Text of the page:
This is a big one. Encryption is a pretty cool technology that solves a lot of problems in a way that many other security devices cannot. If you live in the 21st century, you have almost certainly heard of encryption. And you likely have at least a vague knowledge of how it works. We take sensitive information, and hash, or scramble it. To hash this information, we use a specific function and key. Anything that travels through that function with a specific key can’t be unraveled without that key. Essentially, this is a way of distilling sensitive information down to one simple file: your cryptographic key. Modern encryption is currently virtually flawless. To decrypt something without a key would take longer than the universe has existed. That is because encryption works exponentially. For each additional digit you add, the amount of possibilities increases by a whole power. Indeed, the weakest parts of encryption typically tend to be in its implementation. There may be weak points in the communication between your computer and the encryption method that reveal the unencrypted contents, for instance. That is a good reason why it’s so important to keep your software updated.
One way we can employ encryption to help secure our server is by asymmetric key pairs. The basic idea behind asymmetric key pairs is that one key is public, that anyone can see and interface with. People can use that public key to encrypt things. However, anything encrypted with that public key can only be decrypted by a private key. We can use this to authenticate our login when we connected to our server over SSH. This is generally superior to password based authentication for a variety of reasons. The encryption keys are much longer, and therefore difficult to break, than a password. Also, you don’t have to worry if someone accesses the key stored on your server, because it isn’t useful for logging into the server – you still need that private key to use it, which never leaves your possession.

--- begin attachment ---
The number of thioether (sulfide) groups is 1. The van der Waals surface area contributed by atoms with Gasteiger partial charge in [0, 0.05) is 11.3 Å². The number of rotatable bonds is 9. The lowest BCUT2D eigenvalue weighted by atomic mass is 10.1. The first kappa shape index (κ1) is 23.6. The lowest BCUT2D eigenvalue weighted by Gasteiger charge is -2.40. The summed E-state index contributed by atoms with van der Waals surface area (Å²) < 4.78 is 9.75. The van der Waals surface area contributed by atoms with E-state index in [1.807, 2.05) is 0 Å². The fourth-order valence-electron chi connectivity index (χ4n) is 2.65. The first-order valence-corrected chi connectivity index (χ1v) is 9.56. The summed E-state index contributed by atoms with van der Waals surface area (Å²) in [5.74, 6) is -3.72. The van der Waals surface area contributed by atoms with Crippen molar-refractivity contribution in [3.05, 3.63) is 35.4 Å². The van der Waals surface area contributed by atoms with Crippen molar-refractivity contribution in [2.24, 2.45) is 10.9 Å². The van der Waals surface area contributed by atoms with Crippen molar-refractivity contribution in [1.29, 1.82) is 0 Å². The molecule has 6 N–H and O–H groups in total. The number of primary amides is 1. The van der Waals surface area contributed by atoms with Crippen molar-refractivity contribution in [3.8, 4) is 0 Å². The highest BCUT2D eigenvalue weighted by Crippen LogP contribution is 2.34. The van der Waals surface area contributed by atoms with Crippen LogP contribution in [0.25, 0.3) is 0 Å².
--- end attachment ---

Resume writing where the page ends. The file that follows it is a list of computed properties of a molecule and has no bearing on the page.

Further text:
OpenSSH, which is our SSH server installed on our web server, supports public key authentication. All we have to do is enable it and generate our key pair. To do that, we are going to download PuTTYgen, which can be found on PuTTY’s website: https://www.chiark.greenend.org.uk/~sgtatham/putty/latest.html
Once that is downloaded, go ahead and run it. You should see this screen: